Actually, I was sort of looking for an example where a host of RBC would say something nasty about your genitals or manhood, in order to make a convincing case of equal and opposite abuse. But if this is your best example, so be it. I've been in the same place myself and know how these things go. Once on a big final exam in world literature, the question asked for an example from a work of literary merit of a protagonist meeting and dealing with some situation of danger in which moral choices had to be made. The only thing I could think of was when Tom Sawyer and Becky Thatcher got lost in the cave. I didn't get a very good grade, but hey, it was what I could come up with. So I empathize. It was pretty lame, but it was all I had.

    Today, Riehl says something about David Frum: "I have less of a problem with self-professed 'rodeo clowns' like Glenn Beck than I do with David Frum, who constantly asserts he is possessed of a more thoughtful, more intellectually mature ideology, but whose actual output consists of nothing but fagged-up derivatives of Morning Zoo shock jockery."

    There seems to be some kind of sexual undertone to the Riehl discourse, even when he is talking about people in the same general region of political space (well to the right of center) as he is. He is awfully pleased with himself, it seems, and no doubt thinks he has knocked Frum for a loop.

    Looks like your example gets a C minus (just what I got on my Tom Sawyer essay). But shoot, at least that is a passing grade.

  11. But trolls are people too! We may snap their jock, but we don't kick them in the balls. That is the difference between the RBC and the wingnuts.

    Maybe if, instead of Tom Sawyer, I had written about the dangers faced by the Three Billy Goats Gruff…

  12. "This SCOTUS construes the application of the commerce clause fairly narrowly."

    In much the same sense that the Milky Way galaxy is smaller than the entire universe, yes. They've indicated that they're not yet ready to read it as a grant of authority to regulate EVERYTHING under ANY circumstances whatsoever. Oh, that's narrow.

    Yeah, a product it's actually illegal to buy across state lines, that's something which clearly falls under the interstate commerce clause.

  13. I was thinking along the same lines as Brett B about the commerce clause, but in following the link provided by James Wimberly, I found, which discusses the issue under the clearly enumerated power of Congress to tax; the new law may not depend on the commerce clause at all. The writer of the column does not think that there will be five votes on the current Court to reject decades of precedents, but that was written before the Court struck down a century of precedents in deciding that corporations have the same rights as individuals when it comes to campaign contributions.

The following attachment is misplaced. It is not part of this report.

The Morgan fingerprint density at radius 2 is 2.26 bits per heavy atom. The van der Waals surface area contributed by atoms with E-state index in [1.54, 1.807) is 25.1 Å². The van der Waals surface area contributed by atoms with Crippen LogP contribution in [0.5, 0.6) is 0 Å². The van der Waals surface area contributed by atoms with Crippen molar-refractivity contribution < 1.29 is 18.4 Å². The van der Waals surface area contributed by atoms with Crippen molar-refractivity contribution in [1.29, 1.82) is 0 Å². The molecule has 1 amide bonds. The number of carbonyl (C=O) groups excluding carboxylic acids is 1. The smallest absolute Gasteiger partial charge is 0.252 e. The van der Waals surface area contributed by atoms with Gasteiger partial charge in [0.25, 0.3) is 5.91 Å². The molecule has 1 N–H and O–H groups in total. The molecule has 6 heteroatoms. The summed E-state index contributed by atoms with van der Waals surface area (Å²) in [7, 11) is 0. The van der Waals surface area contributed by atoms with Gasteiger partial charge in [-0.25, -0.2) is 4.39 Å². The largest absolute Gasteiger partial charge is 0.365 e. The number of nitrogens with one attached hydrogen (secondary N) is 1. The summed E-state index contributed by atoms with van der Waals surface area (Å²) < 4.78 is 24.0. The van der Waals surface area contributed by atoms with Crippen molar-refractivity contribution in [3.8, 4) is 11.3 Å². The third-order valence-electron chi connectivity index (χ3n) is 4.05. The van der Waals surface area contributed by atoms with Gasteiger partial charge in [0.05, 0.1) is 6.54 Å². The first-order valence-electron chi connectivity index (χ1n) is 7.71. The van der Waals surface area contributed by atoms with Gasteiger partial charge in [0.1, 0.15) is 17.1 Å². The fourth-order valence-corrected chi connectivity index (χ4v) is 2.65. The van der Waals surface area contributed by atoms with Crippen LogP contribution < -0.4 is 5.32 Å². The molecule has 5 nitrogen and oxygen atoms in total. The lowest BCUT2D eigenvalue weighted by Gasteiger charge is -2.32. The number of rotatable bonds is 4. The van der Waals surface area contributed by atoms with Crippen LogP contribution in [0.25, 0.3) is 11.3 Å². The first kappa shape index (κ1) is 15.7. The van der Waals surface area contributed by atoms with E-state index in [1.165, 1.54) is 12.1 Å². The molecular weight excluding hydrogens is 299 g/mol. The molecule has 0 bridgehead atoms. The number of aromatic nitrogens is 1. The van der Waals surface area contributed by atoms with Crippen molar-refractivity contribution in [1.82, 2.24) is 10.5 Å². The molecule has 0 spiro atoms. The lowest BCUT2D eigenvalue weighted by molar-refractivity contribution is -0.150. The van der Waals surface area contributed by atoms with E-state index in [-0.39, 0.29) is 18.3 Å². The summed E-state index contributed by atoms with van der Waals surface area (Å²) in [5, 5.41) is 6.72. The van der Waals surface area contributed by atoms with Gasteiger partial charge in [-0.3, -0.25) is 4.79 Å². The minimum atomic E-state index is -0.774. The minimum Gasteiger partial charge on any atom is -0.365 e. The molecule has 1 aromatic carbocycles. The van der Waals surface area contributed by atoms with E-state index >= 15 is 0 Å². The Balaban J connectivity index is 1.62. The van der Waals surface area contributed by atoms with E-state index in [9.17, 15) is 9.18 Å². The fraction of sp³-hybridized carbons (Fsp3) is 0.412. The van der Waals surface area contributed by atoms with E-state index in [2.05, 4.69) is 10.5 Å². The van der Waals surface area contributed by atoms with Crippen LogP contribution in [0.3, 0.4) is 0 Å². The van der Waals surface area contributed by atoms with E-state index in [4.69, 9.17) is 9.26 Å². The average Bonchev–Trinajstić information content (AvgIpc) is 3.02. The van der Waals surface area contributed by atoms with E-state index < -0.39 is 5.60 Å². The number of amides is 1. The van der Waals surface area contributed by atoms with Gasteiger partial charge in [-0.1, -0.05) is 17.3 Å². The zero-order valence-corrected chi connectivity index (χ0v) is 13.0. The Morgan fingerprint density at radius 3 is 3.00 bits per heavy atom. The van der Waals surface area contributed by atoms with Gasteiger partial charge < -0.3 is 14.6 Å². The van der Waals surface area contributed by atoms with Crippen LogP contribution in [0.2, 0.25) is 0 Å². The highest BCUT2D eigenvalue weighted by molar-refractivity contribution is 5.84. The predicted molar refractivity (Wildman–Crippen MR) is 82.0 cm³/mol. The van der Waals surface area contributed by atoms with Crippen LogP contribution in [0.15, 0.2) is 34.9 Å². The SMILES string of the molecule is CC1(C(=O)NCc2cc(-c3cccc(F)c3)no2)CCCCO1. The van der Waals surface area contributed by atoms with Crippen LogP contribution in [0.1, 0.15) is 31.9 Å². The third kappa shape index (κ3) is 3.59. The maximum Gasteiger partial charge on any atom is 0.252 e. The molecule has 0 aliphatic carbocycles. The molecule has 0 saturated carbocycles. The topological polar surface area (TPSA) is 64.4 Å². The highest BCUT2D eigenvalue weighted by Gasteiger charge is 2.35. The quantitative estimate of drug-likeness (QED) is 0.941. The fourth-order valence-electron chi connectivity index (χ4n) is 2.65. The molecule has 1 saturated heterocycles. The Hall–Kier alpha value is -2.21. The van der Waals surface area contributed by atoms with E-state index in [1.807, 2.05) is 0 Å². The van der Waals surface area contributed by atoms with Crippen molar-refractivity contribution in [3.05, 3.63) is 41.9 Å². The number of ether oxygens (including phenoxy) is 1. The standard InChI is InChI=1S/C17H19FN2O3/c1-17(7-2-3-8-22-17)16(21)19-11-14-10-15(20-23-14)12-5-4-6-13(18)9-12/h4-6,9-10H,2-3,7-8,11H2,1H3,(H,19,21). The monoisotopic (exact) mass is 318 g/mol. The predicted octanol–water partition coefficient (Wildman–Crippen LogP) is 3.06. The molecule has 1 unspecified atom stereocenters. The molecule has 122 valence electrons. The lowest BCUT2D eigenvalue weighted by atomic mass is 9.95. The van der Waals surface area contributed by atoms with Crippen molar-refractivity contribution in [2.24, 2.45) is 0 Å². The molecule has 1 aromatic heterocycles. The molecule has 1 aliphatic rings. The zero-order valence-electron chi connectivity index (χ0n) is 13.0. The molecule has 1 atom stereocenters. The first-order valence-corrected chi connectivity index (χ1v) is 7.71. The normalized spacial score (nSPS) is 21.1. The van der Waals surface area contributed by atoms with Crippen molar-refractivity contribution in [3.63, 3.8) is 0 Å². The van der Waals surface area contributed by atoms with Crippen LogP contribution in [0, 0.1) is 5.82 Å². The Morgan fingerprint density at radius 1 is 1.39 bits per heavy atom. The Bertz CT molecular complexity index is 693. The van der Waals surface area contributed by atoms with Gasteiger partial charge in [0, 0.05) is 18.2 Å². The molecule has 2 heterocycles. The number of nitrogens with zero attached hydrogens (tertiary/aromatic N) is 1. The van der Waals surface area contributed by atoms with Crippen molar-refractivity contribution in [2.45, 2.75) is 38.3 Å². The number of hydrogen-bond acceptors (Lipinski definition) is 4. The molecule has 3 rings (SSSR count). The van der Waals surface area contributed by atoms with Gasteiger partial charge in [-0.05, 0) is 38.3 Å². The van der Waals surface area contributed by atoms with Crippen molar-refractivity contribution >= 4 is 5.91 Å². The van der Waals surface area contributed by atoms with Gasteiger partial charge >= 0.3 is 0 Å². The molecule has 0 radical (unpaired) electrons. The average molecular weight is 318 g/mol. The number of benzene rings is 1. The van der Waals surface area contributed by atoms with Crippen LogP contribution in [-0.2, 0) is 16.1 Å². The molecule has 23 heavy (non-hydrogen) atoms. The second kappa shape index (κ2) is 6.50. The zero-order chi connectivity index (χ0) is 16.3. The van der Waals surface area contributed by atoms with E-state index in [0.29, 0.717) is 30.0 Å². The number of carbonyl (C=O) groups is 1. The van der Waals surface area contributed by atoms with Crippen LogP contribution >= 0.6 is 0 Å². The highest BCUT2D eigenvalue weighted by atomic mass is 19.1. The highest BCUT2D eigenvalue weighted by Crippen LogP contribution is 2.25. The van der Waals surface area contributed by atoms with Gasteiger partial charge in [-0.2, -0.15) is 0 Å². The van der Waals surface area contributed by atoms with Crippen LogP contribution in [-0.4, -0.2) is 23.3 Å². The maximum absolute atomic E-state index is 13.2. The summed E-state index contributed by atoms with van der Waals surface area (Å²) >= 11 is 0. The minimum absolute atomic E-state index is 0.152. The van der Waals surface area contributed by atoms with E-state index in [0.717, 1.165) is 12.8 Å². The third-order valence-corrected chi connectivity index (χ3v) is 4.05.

I am still not convinced that the suits are entirely frivolous. Flawed, yes, but flawed and frivolous are two different things.

    There have been individual mandates to purchase products in the past, as in the Militia Act of 1792, requiring every free able-bodied male citizen to "provide himself with a good musket or firelock, a sufficient bayonet and belt, two spare flints, and a knapsack, a pouch, with a box therein, to contain not less than twenty four cartridges, suited to the bore of his musket or firelock, each cartridge to contain a proper quantity of powder and ball; or with a good rifle, knapsack, shot-pouch, and powder-horn, twenty balls suited to the bore of his rifle, and a quarter of a pound of powder" This was the power to provide for the common defense by establishing a uniform militia throughout the country. Constitutionally, a no-brainer.

    It appears that the issue is likely to be not so much the tax on individuals who do not provide themselves with insurance, but the authority of Congress to impose such a tax. Before I owned a house, I had to pay extra taxes on income that now is sheltered by the mortgage interest deduction. By not purchasing a home, I was subject to taxes from which I am now exempt. Was I the victim of an unconstitutional individual mandate to purchase a house, or was I taxed extra for being a renter? My tax bill was greater than that of homeowners with the same income. The tax bill of the uninsured will be greater than the tax bill of the insured. It sounds constitutional to my untrained ear.